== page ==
- Despite my aversion to crowds, this event is growing on me. Maybe they didn't sell as many tickets as they have in the past, or maybe they've expanded the space, but the tasting didn't seem as congested as it has been in earlier years. Also, more tasters have caught on to tasting etiquette, particularly the point about getting your taste and then getting out of the way so others can get their pour. Good showing, gang! On the other hand, too many winery representatives still think such tastings are their opportunity to kibitz among themselves, oblivious to why they are there, which is to make that all-important personal connection with a curious public. Next year, do your socializing among yourselves before or after, and during the event focus on the paying public.

- OK, the best-of-show red wine of this year's State Fair judging was the Castle Rock 2006 Mendocino County Pinot Noir ($12). I was more impressed with it during the State Fair judging than I was last night, but at a time when the popularity of pinot noir is prompting many producers to charge more for examples of the varietal than is warranted by their quality, the Castle Rock still is a remarkably good buy. It's true to the varietal, it's balanced, and it's sweetly fruity, with an emphasis on the sweetness. It's perfectly pleasant, and worth every cent.

- The most memorable wine I tasted all evening was the Calcareous Vineyards 2005 York Mountain Cabernet Sauvignon ($34) from Paso Robles, judged the best cabernet sauvignon in the competition. It's a wonderfully elegant example of the varietal. In contrast to so many cabernet sauvignons these days, it was fresh and lithe, with a clean cherry fruitiness, a touch of spice, a sinewy build, and a lingering minerality. It's made for the dinner table, not the competition circuit, and I'm encouraged that a cabernet of such refinement was recognized and acknowledged by the judges. What were they thinking? Refreshment and character, I suspect.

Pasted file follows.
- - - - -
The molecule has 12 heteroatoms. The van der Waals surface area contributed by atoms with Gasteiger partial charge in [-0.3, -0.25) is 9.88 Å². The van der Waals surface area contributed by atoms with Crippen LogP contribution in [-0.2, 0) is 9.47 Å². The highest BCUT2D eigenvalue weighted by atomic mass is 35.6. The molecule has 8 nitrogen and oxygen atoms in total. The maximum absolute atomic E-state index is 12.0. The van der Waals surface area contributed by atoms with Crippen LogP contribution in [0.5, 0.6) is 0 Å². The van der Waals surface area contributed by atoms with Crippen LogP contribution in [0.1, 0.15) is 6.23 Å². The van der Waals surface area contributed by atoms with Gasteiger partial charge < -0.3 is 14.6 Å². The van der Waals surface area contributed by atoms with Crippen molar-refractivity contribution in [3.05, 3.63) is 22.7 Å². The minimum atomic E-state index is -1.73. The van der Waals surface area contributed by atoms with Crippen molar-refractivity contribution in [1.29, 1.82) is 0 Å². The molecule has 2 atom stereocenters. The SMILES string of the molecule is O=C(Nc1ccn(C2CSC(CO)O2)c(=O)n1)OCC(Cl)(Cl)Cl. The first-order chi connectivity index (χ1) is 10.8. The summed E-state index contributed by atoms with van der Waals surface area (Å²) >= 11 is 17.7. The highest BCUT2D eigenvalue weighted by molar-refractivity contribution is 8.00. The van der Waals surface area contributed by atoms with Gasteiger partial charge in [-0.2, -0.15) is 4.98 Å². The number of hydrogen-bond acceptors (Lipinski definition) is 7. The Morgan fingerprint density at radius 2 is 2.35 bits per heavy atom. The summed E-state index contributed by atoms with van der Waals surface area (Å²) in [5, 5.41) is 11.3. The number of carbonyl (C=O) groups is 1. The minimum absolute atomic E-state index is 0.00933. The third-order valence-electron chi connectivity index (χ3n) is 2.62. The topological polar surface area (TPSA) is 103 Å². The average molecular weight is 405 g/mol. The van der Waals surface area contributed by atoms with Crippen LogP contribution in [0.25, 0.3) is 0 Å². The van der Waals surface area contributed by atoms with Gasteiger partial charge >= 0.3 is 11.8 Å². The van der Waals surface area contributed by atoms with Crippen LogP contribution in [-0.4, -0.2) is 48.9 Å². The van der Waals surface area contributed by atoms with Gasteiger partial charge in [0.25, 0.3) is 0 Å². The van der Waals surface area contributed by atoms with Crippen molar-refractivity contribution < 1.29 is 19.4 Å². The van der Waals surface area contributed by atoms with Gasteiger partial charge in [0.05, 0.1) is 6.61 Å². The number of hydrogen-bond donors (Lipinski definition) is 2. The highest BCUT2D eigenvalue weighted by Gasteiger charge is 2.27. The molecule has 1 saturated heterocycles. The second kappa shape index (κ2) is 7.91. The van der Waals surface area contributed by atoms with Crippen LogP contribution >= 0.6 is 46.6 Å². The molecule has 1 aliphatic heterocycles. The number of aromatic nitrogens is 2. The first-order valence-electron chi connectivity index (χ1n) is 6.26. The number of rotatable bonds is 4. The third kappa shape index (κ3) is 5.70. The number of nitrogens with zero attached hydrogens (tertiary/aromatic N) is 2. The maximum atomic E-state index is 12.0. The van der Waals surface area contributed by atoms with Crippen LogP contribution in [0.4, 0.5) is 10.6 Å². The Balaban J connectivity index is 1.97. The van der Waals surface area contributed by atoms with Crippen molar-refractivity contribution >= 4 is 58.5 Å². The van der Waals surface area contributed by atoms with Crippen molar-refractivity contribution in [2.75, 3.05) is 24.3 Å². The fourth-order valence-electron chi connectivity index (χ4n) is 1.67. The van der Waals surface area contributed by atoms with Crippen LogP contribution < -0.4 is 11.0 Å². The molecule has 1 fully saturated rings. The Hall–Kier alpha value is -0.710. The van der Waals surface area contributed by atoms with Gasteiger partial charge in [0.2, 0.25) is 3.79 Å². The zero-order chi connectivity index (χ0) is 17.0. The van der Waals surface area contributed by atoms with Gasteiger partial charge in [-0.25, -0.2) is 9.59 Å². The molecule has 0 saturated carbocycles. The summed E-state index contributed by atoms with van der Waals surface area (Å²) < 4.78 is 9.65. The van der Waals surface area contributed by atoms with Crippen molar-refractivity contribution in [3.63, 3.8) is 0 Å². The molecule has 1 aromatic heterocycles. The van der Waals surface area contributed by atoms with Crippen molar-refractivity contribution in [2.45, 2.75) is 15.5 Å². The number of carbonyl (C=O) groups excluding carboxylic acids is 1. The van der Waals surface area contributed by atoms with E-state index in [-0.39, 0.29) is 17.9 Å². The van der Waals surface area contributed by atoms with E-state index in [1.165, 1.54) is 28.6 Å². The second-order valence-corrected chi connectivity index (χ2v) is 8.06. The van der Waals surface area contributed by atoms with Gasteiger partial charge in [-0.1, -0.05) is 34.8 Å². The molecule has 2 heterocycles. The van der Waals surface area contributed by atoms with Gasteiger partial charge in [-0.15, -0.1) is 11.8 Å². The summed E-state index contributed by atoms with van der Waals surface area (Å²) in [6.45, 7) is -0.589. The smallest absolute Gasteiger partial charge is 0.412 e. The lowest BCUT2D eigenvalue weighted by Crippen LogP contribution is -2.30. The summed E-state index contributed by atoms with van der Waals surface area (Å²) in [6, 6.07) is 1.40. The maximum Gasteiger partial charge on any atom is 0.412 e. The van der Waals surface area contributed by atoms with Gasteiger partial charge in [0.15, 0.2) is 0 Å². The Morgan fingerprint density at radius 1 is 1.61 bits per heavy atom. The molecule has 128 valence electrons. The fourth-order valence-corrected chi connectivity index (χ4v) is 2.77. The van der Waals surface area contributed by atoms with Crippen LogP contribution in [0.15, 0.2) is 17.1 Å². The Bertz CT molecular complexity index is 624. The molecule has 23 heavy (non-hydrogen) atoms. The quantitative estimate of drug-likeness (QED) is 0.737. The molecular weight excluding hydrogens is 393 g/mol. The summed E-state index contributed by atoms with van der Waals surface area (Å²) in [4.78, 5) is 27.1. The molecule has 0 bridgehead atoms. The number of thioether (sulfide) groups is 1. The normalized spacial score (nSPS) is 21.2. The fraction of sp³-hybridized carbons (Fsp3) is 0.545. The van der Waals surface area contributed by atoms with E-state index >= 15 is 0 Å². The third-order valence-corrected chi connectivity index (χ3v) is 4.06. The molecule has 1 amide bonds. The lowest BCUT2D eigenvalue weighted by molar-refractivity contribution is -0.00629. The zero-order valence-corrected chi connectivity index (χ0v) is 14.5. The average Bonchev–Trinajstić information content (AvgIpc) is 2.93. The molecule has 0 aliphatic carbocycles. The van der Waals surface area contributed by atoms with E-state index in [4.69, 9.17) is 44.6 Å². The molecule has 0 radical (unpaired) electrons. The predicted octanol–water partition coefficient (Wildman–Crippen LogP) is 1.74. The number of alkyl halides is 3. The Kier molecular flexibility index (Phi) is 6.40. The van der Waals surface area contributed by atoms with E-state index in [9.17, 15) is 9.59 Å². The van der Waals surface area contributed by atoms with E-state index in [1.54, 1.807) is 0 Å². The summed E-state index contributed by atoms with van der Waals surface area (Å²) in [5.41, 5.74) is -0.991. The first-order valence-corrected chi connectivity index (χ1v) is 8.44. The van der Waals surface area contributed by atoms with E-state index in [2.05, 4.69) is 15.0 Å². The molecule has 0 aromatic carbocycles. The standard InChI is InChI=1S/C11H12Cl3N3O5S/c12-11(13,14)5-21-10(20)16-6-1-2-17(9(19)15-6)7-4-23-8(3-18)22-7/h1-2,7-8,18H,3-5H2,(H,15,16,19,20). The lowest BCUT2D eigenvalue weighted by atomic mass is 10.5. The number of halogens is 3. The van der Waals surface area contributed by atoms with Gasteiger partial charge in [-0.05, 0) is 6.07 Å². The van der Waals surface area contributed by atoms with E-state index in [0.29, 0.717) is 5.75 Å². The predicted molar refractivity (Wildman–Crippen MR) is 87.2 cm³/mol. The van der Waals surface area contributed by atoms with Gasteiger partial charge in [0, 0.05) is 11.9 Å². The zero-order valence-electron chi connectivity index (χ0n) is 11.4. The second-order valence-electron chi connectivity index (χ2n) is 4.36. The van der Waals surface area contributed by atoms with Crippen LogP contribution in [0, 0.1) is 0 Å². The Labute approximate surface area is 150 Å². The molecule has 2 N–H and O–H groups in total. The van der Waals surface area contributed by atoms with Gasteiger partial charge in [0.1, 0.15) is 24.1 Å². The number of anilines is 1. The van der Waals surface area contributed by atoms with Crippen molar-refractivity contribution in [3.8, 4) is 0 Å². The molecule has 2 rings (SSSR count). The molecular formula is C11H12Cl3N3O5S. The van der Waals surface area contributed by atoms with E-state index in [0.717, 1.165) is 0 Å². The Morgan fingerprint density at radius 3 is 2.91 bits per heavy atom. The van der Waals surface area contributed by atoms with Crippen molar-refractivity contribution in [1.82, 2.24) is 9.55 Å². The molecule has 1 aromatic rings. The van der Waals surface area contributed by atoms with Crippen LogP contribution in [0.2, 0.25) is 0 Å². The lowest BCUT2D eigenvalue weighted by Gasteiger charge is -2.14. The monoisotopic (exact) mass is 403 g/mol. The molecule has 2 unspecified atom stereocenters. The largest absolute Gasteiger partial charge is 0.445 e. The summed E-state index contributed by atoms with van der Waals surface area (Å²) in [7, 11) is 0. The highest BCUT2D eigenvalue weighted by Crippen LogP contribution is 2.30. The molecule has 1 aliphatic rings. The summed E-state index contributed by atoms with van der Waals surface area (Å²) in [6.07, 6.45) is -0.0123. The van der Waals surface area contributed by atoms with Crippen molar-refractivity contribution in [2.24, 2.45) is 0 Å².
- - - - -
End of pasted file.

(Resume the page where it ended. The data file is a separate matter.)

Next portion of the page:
- A close second was the Jekel Vineyards 2007 Monterey County Riesling ($12), which tied for best riesling in the state at the competition. Despite one percent residual sugar, it tasted unusually dry for a California riesling, and certainly dryer than earlier vintages. It's shot through with apricots, peaches and an intriguing stoniness. The wine it tied with is the Loredona 2007 Monterey County Riesling ($12), which went on to be elected the fair's best-of-show white wine. If Loredona was represented at last night's tasting, I didn't spot its booth. In wine shops and grocery stores, the Jekel also should be easier to find; nearly 36,000 gallons of the Jekel were made compared with 12,000 gallons of the Loredona.